Hackers can generate AI fingerprints to hack phones, study shows
Digital fingerprints on smartphones were once seen as a sure shot to ward off would-be hackers, compared to more vulnerable passcodes. Not only are these scanners used to unlock phones, but now major banks offer this as a means to log into checking accounts.
Fortune reports, however, that criminals are now fooling these smartphone fingerprint scanners to access mobile bank accounts of unwitting victims.
According to an award winning paper published by New York University and Michigan State University researchers, hackers are thwarting biometric security systems using deep learning technologies.
The authors found that hackers can use digitally modified or partial images of real fingerprints called MasterPrints to trick scanners that only check certain parts of a fingerprint image instead of the whole fingerprint. Only human inspectors spotted these fakes.
These DeepMasterPrints, as they are called, are made using “generative adversarial networks (GANs),” which have gained notoriety as of late for their ability to create “deep fakes” propagating fake news online.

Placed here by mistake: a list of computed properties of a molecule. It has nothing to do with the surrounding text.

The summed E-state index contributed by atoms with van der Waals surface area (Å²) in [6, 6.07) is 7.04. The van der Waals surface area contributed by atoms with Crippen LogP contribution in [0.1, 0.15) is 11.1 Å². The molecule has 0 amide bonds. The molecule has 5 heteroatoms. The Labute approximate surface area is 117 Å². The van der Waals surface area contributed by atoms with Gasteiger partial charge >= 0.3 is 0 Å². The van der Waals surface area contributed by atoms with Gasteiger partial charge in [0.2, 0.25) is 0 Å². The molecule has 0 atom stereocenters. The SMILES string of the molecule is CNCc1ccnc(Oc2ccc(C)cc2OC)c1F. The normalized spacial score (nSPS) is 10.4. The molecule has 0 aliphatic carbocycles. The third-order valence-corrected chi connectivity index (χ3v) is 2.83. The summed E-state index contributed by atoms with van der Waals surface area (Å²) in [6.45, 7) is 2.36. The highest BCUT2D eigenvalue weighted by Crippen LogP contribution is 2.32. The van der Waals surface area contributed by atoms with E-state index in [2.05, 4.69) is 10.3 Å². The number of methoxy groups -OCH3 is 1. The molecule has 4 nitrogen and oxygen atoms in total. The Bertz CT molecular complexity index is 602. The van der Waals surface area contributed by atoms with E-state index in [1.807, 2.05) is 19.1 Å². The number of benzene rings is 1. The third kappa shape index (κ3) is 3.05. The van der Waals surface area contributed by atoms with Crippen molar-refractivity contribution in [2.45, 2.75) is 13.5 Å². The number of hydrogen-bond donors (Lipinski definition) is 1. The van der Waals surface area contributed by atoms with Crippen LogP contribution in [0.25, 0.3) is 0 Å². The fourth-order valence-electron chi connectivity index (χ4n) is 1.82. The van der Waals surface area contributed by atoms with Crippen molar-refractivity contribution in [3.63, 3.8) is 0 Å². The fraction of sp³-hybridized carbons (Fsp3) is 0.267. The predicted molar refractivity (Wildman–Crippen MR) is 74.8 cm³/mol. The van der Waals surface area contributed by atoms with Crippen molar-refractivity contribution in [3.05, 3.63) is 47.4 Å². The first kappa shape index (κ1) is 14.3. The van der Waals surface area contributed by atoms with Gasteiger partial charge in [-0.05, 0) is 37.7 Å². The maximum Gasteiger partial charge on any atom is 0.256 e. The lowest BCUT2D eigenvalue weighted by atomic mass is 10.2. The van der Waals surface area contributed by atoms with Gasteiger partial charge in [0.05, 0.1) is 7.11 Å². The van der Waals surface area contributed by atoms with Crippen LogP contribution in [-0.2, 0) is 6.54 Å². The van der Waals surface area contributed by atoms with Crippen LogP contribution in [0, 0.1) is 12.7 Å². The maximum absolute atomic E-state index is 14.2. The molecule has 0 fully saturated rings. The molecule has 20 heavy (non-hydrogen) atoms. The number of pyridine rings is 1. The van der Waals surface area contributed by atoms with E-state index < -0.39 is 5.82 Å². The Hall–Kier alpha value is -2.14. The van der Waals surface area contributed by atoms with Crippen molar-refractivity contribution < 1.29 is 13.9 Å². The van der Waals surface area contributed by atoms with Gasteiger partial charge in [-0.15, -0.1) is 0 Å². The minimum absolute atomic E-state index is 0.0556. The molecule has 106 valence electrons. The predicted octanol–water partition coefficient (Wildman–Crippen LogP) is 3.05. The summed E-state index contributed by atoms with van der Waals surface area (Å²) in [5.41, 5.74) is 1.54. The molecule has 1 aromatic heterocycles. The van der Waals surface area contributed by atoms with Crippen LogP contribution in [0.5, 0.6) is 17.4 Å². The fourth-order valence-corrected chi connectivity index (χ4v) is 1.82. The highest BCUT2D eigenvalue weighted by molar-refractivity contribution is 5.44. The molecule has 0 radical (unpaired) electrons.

For this new study, their team used neural networks to create digital fingerprints that looked even more convincing and harder to detect. These DeepMasterPrints, as they are called, are made using “generative adversarial networks (GANs),” which have gained notoriety as of late for their ability to create “deep fakes” propagating fake news online.
Getting away with fake fingerprints is still not a cake walk for hackers. Often fingerprint scanners use heat sensors to detect human fingers, according to Philip Bontrager, a NYU PhD candidate in computer science who also was on this research team.
Fortune notes that the emergence of DeepMasterPrints is nonetheless troubling because it demonstrates how companies relying on biometric technology must be vigilant to keep up with AI innovation.
Julian Togelius, one of the paper’s authors and an NYU associate computer science professor, mentioned to Fortune that following the publication of their research, “large companies” reached out to learn more about these cybersecurity risks.
According to Dr. Justas Kranauskas, a research and development manager for Neurotechnology, the maker of fingerprint sensor software who spoke to Fortune via email, companies can implement more stringent security standards than those in the study.
Finding a middle ground will be crucial, however, because as Bontrager told Fortune, adding too many hurdles can make the experience much less user-friendly.